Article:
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Source Control Branching and Merging

It is something that is so common that it's unsaid most of the time, but the entire professional software world relies on Source Control.  When I was a young newbie developer, I didn't even know what Source Control was.  It's easy for us to forget those old days and look at new developers when they ask us questions and not mention anything about how they should be using some form of Source Control aka version control.

There are a lot of different version control systems out there these days.  There's even heated debates about which is best.  The point of this article is not to tout one or the other, but I will anyway.  Git is awesome, but their Visual Studio plugin sucks!  Team Foundation Server integrates perfectly with VS, but tries to do to much, having an entire Agile system built in and fails as a version control system.  Everything else is not as good at Git and also has crappy VS integration.

Seriously though, this article is about Branching and Merging.  Do your research.  With the exception of Git, best practices with any version control system are "branch rarely".  In fact, at many companies the only "branches" you see are just markers for production release versions of software.  It can be entertaining when they then bug fix this branch and never check the code into the trunk, but I digress.

As a result of a consistent distaste for branching (mostly because of merge conflicts and slow merge processes) there are a lot of developers out there who don't understand the concept of branching at all, or if they do, they understand it vaguely in the form of "I work in this branch, then my Team Lead pushes my code to production somehow".  In the interest of dissemination of knowledge, here is how I understand branching and merging.
That living code base is simply the folder you work in when you write or change code files.  As you know already from using Source Control, you then check in any changes you make, and you can bounce around that line to go back in time to old versions of files in case you screwed something up.  This is the Source Control every professional developer works with daily and it's enough to get by at most companies.

That living code base can be considered the Trunk, or Master code base.  Branching this code is a matter of taking a copy of that folder at a particular time (or version of the files) and starting a new living code base with that new copy.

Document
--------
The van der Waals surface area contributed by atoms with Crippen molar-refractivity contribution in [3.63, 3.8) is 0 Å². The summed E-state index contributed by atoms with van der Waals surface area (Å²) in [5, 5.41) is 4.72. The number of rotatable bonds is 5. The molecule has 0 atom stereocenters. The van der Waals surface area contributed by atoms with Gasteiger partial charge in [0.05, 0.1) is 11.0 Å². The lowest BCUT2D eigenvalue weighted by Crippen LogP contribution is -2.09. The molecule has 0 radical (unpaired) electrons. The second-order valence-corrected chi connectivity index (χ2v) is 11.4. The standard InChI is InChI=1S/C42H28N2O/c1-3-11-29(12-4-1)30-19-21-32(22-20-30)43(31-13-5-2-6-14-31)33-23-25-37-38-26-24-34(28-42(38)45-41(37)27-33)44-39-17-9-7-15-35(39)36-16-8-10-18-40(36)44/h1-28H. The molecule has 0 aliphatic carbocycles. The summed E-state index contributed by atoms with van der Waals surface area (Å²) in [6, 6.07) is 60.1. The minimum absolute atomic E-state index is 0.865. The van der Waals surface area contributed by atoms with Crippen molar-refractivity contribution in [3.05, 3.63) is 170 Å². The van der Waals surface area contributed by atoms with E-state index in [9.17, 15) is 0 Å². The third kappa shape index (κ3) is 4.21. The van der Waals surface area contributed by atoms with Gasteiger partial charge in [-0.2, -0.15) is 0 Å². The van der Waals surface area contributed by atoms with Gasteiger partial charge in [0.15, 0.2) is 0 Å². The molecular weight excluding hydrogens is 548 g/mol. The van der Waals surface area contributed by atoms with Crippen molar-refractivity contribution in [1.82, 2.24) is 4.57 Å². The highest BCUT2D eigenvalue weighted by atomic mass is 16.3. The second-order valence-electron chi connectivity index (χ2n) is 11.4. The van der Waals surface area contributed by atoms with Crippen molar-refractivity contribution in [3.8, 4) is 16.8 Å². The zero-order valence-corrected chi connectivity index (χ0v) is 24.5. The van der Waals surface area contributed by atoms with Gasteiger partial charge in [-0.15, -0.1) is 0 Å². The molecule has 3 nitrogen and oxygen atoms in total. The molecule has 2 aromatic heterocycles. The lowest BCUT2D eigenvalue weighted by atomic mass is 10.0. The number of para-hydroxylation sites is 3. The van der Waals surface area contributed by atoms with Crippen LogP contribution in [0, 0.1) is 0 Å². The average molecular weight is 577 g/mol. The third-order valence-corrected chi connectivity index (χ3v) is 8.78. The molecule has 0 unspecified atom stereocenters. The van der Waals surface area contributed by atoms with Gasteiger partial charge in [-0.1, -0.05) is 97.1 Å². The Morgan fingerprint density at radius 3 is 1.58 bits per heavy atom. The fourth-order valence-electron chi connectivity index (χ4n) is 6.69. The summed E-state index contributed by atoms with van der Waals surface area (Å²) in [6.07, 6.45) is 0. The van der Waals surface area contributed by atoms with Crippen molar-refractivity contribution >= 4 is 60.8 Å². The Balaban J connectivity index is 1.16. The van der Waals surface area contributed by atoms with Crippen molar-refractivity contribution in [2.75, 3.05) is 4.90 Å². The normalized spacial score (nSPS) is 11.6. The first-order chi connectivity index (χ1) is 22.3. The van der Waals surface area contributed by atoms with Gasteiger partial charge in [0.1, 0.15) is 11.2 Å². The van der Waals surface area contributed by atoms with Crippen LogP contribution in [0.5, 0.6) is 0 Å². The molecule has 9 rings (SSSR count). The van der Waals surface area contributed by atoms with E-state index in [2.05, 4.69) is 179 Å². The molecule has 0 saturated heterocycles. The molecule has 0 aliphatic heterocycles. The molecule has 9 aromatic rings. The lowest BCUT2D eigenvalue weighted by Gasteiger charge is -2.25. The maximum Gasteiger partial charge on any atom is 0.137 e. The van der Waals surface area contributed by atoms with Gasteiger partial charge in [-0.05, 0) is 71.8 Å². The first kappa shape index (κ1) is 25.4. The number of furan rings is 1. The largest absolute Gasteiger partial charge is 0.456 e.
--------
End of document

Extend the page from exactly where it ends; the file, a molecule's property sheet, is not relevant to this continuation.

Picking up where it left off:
As you can see, in the diagram, it looks kind of like a tree branch from the Trunk and that's a reference to the point in time at which the code was split.  The reason we need to know when they split is because some developers may continue working in the trunk while you're working in the branch, so we need to be able to remember all the changes they've made while you were working in the branch to ensure a smooth merge.
When  you merge code, you take the two living code bases and merge the code together.  In the image above, all of the changes in the branch had to be re-integrated into the trunk.  In this example, I actually stop all work in the branch and put all of the code into the trunk, essentially deleting the branch after the merge.

Merging is the real power of source control.  Instead of overwriting the files that exist, it is able to execute each of the changes made to the files as if it were a developer.  Merging, however, is the main reason that most developers hate branching.  In every Source Control system except Git (and Mercurial, I know), it's an extremely intense process which takes a long time.  Not only that, but it's during a merge that you find out that a developer working in the trunk made changes to the same file as a developer working in the branch, and you encounter conflicts, which have to be resolved (much like when two developers try to check-out and edit the same file).

Courtesy of Git
As you can see from this image, you're not limited to one branch, or even one merge.  In a good version control system you can branch as many times as you like, and merges should be efficient.  This allows for code flexibility.Additionally, while the image above only shows merges in one direction (toward the master) since each living code base is treated the same by the version control system, we are able to merge code from the master/trunk into the branches (for example code fixes) and we can of course branch out for releases.  I'm particularly fond of this image, courtesy of nvie even though it's complex.
Notice how he has a few branches that are open all the time.  The master branch, which has tagged production builds in it for the exact versions that were pushed out to production.  He has a branch explicitly for bugfixes to the master, a branch for staging releases, the developer code branch, and then he branches for each feature.  I like this model, because it keeps the master clean, and it allows flexibility to work with different branches and experiment without negatively affecting other developers.  In any case, if you understand what's going on there, then you've mastered what it means to branch and merge in Source Control.  Take care.


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